Heavy fighting between Syrian rebels and troops sent thousands fleeing into Turkey on Friday, as President Bashar al-Assad said only the ballot box could decide his future and the main opposition bloc elected a new leader.
The clashes over a border post near the northeastern town of Ras al-Ain killed 46 combatants in two days, a watchdog said, highlighting the humanitarian crisis and regional dangers posed by Syria’s nearly 20-month conflict.
On the political front, the opposition Syrian National Council (SNC) meeting in Qatar elected veteran dissident George Sabra, a Christian, as its chief amid US concerns it was unrepresentative of all opposition groupings.
The UN said more than 11,000 Syrians had fled into neighbouring countries in 24 hours, including 9,000 into Turkey, bringing to more than 408,000 the number of registered Syrian refugees in the region.
It said the total number of refugees in Turkey, Lebanon, Jordan and Iraq would likely hit 700,000, and the head of its humanitarian efforts said those in need of emergency aid in Syria would rise to more than four million early next year.
“This will just continue to grow in the terms of humanitarian suffering,” said John Ging, who heads the UN’s Office for the Coordination of Humanitarian Affairs.
The United States, meanwhile, unveiled another $34 million in aid for refugees, pushing its total donations to Syria to more than $165 million.
At least 20 soldiers were killed in Friday’s clashes over the Ras al-Ain post, one of only two crossings on the Turkish border still in regime hands, the Syrian Observatory for Human Rights said.
It said rebels had captured many soldiers and taken control of key positions in mainly Kurdish Ras al-Ain, including the offices of the security and intelligence services.
In an interview with Russian television, meanwhile, Assad said whether he can “stay or leave” was a “popular issue” that can only be decided “through the ballot boxes.”
Assad warned Syria was facing a protracted conflict because foreign powers were backing the rebels.
He admitted divisions existed in Syria, but said “division does not mean civil war,” and denied his forces had committed war crimes.
State-backed Russia Today had on Thursday released excerpts of the interview in which Assad vowed to “live in Syria and die in Syria” and warned foreign intervention would have global consequences.
A car bomb outside a mayor’s office in the town of Muadamiya al-Sham south of Damascus killed four civilians on Friday, the Observatory said, while at least 12 civilians were killed in shelling of the eastern province of Deir Ezzor.
On Friday, at least 114 people were killed nationwide, including 53 soldiers and 47 civilians, it said.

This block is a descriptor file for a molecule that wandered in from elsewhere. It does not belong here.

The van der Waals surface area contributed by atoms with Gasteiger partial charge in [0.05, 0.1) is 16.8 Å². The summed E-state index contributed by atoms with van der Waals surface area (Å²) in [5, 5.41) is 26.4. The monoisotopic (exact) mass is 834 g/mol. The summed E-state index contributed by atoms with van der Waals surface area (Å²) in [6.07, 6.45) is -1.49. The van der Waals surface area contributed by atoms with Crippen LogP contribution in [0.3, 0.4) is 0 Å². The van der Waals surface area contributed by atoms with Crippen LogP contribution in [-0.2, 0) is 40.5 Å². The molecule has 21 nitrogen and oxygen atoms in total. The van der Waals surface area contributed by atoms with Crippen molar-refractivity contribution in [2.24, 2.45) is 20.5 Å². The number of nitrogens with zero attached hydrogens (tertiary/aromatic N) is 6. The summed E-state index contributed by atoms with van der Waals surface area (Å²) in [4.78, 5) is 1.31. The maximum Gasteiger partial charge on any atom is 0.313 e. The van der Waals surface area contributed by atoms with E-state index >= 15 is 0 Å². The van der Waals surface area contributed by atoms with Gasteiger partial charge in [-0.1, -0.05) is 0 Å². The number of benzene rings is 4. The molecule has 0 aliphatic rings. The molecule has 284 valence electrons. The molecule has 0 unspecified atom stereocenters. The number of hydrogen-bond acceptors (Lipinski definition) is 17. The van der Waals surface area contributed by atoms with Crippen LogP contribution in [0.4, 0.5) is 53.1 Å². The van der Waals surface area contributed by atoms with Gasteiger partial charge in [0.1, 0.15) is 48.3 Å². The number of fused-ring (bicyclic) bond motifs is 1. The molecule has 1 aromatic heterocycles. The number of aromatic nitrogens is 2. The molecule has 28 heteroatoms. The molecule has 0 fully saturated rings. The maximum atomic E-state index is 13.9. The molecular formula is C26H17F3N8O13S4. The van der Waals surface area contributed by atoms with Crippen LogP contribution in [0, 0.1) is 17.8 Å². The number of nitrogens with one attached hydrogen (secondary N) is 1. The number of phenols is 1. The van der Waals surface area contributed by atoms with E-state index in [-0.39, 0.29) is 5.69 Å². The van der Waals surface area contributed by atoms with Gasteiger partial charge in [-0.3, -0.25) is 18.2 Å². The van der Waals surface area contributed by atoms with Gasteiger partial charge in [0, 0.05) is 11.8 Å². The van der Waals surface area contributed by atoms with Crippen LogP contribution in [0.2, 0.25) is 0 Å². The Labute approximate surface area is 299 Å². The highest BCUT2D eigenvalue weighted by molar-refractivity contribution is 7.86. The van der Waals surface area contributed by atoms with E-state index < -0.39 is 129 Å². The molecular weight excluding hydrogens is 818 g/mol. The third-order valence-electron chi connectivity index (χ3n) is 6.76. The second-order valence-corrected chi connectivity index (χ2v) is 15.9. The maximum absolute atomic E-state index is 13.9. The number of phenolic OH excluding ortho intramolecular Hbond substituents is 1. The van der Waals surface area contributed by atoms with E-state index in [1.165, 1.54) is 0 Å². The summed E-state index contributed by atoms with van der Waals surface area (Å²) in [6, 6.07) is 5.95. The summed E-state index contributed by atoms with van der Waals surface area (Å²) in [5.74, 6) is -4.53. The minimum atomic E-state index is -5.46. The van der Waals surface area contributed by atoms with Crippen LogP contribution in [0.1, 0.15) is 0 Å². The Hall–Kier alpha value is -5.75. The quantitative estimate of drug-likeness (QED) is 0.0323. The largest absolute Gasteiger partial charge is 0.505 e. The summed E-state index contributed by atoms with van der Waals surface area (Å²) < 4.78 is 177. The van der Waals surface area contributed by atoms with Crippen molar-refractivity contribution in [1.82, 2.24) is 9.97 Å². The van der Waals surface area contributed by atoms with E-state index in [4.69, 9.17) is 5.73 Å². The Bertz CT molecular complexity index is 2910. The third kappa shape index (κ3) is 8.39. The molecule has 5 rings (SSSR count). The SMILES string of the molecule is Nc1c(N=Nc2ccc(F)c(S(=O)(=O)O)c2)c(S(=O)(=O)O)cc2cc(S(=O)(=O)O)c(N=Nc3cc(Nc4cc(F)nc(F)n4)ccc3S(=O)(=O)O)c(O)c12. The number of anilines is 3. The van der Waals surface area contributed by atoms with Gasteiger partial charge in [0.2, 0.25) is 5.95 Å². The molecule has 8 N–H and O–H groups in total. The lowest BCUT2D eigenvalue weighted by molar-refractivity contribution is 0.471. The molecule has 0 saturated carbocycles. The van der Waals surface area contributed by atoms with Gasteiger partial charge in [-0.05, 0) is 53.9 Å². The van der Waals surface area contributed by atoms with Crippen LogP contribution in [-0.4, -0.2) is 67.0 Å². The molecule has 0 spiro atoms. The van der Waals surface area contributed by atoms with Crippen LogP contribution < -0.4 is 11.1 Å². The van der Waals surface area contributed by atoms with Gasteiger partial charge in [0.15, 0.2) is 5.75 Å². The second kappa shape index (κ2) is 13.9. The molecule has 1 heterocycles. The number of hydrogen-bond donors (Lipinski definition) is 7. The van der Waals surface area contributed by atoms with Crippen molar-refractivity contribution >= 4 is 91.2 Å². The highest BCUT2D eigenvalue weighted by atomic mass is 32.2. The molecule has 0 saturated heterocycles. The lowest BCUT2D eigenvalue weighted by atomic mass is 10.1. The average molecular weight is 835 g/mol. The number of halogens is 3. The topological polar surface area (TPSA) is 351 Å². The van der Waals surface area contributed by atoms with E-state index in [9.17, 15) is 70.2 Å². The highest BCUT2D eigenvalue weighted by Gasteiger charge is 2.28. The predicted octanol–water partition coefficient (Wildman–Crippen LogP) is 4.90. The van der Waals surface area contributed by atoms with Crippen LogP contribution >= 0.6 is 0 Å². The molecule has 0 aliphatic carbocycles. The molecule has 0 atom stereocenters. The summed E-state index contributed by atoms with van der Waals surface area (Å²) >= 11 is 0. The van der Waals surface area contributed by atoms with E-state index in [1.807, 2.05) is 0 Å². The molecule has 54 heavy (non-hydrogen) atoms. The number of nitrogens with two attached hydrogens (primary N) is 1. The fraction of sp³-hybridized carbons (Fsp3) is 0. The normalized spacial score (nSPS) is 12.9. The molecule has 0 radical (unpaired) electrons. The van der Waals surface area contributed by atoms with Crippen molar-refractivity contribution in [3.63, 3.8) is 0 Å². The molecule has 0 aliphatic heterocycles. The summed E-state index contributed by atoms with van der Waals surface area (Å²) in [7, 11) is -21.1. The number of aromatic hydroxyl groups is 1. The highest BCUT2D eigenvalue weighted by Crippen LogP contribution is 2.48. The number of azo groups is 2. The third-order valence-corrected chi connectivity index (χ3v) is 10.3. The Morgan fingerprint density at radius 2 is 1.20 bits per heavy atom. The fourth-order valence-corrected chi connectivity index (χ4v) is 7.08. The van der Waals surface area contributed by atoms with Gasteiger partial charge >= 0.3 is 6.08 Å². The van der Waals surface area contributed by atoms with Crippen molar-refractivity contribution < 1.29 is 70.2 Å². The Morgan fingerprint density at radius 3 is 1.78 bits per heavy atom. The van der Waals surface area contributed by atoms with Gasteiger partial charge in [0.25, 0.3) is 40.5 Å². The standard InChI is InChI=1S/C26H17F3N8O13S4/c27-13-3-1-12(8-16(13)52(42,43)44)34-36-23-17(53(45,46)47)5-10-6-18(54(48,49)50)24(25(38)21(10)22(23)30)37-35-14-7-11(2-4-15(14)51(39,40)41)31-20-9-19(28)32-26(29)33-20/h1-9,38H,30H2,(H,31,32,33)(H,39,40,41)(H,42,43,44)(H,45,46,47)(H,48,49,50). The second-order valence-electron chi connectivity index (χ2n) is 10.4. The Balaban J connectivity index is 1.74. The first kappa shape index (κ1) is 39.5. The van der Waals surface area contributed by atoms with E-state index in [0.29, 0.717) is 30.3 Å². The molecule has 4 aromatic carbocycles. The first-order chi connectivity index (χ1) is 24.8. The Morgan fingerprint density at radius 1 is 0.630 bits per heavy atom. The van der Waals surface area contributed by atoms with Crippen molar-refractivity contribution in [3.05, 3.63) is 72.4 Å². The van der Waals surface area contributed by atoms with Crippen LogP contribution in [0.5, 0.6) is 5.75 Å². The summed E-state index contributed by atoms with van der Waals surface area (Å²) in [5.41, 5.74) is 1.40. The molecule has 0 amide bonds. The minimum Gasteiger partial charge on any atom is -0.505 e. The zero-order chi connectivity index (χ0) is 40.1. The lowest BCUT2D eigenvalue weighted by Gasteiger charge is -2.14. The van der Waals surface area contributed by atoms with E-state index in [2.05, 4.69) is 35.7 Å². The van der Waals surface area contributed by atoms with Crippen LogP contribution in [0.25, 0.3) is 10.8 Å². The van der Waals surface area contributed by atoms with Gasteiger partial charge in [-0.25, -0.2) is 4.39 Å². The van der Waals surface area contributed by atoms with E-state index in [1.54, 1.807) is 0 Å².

Thousands of protesters rallied on Friday, many mocking Assad’s “live and die” remarks.
“Bashar, you will die in Syria, but you won’t be buried in the ground, you will be thrown in the dustbin of history!” read one placard in the central city of Hama.
Assad’s foes met in Qatar, meanwhile, amid Western- and Arab League-backed efforts for them to unite in a government-in-waiting representing the spectrum of regime opponents.
Before the election of Sabra, a 65-year-old former communist, as new SNC chief, divisions were exposed between the disparate formations.
The SNC had asked for a delay to a decision on uniting Assad’s foes until it elected a new leader, but a major activist network, the Local Coordination Committees, quit the bloc and other groups then went on to meet without the SNC.
Earlier, participants said most delegates had agreed on a unified opposition structure that would allow coordinated military action, as well as humanitarian aid and the administration of zones under rebel control.
But representatives of the SNC voiced reservations over the proposal tabled by prominent dissident Riad Seif with apparent US support.
Asked by reporters what he wanted from the international community, Sabra replied: “We have only one demand, and that is to stop the bloodbath and help the Syrian people chase out this bloody regime by providing us with weapons. We want arms.”
On the ground, the rebel Free Syrian Army said it was reorganising and relocating its leadership to rebel-held territory.
General Mustafa Sheikh, who heads the FSA military council, told AFP in northern Syria that the group had started to restructure itself into five divisions — north, south, east and west, and the coast — and would elect new leaders.
“We are getting closer and closer to becoming organised, so that we can get to a stage that is accepted by the international community,” he said.
Sheikh said the FSA leadership, based largely in Turkey, is countering criticism from its rank and file by relocating around 200 officers — including himself — to “liberated” parts of Syria.
The Observatory says more than 37,000 people have died since the uprising against Assad erupted in March 2011, first as a protest movement and then an armed rebellion.